• Side note: If you live in the USA, you can also take 5 day Watchmaking Courses with AWCI (American Watchmakers Clockmakters Institute) in Harrison, OH. This is a great alternative that allows you to get up-to-date watchmaking education in micro-doses.


Watchmaking may not be for everyone. It would suck for you to spend all your time applying to schools and trying to get an apprenticeship only to realize that you hate it the first day. Here's a no nonsense practical approach to getting started in watchmaking:

  1. Get some Tweezers (Check out material houses like: Jules Borel, Casker, Otto Frei)

  2. Buy a Bergeon Loupe 4X -

  3. Buy a Loupe Wire Holder 95% of you will also need to get a wire for your loupe. Only about 5% of the people will be able to fit the loupe on their face without the wire holder.

  4. Buy a Bergeon 4040 Movement Holder

  5. Get a Watchmaking Screwdriver set (Check out Amazon here)

    • Optional: If you can find a "watchmaking kit" that comes with a loupe, screwdrivers, tweezers, and a movement holder- you're golden.

  6. Pick up a new 6498 ETA movement (from Jules Borel, Casker, or Otto Frei) or a 6498 ETA Clone on eBay. The 6498 movement is best for beginners because it's big enough for a beginner to see and understand. It's important that you use an ETA when you first start because of the quality. It's easier because we don't have to worry whether or not the watch is not working because we f'd up somewhere or because the movement is just shitty. Often times when you go for a shitty movement when you first start, there's just too many variables to cover.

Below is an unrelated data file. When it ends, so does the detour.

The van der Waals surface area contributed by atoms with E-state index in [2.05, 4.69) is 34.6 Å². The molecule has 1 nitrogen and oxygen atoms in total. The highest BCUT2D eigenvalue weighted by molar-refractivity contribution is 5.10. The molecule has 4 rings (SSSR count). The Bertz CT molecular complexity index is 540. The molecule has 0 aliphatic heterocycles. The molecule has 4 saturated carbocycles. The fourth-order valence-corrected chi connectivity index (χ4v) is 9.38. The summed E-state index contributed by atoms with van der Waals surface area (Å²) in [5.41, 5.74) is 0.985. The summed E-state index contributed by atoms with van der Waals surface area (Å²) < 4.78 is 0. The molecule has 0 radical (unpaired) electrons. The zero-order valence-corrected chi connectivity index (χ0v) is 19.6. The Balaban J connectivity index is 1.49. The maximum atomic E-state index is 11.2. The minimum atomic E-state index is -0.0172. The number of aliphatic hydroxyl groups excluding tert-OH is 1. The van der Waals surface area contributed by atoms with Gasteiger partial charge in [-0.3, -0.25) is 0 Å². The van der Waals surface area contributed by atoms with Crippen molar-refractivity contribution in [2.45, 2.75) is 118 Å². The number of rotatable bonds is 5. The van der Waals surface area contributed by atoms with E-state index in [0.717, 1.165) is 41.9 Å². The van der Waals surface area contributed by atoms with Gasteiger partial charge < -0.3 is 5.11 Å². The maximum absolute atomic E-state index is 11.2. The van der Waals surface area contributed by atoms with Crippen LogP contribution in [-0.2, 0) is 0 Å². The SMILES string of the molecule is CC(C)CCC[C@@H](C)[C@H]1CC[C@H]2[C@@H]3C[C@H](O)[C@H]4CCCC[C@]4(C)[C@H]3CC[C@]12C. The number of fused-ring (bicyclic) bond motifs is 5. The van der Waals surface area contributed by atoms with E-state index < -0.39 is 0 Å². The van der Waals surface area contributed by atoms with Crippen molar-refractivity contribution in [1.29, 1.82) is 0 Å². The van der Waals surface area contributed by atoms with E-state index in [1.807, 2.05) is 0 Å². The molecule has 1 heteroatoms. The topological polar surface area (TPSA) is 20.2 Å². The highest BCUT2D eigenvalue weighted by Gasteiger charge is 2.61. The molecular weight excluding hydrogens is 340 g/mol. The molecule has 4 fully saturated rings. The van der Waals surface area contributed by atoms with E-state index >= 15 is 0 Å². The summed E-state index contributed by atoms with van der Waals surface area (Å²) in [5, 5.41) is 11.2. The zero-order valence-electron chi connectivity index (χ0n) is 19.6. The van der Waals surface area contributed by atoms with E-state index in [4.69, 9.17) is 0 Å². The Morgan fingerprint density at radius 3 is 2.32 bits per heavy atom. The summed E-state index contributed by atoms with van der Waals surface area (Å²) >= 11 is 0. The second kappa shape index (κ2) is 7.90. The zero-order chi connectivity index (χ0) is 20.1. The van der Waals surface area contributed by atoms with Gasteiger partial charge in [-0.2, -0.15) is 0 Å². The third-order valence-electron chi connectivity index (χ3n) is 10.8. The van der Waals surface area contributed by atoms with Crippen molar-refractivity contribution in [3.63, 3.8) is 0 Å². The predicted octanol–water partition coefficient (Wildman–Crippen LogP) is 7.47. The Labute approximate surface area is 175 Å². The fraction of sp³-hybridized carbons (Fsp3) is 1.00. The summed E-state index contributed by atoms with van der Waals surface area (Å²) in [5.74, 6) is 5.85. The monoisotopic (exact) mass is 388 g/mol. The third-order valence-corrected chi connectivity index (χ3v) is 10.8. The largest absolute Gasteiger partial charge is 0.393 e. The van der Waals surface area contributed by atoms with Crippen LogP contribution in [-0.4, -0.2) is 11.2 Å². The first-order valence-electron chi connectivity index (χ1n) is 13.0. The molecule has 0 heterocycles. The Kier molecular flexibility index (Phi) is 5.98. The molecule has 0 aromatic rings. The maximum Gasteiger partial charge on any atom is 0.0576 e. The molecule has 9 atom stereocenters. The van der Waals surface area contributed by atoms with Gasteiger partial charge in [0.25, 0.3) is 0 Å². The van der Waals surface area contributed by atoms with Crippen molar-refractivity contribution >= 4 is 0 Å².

• If you're strapped for cash, go for a new Quartz ETA movement. Anything that starts with a 955. is probably good. I would recommend getting this from Casker, Jules Borel, or Otto Frei.

  7. Download this 6498 Technical Guide so that you can follow on for the disassembly/reassembly.

    • If you happen to use another ETA movement, check ETA's technical support portal to find the technical document for that specific movement. Go to the "Caliber" tab and search for the movement.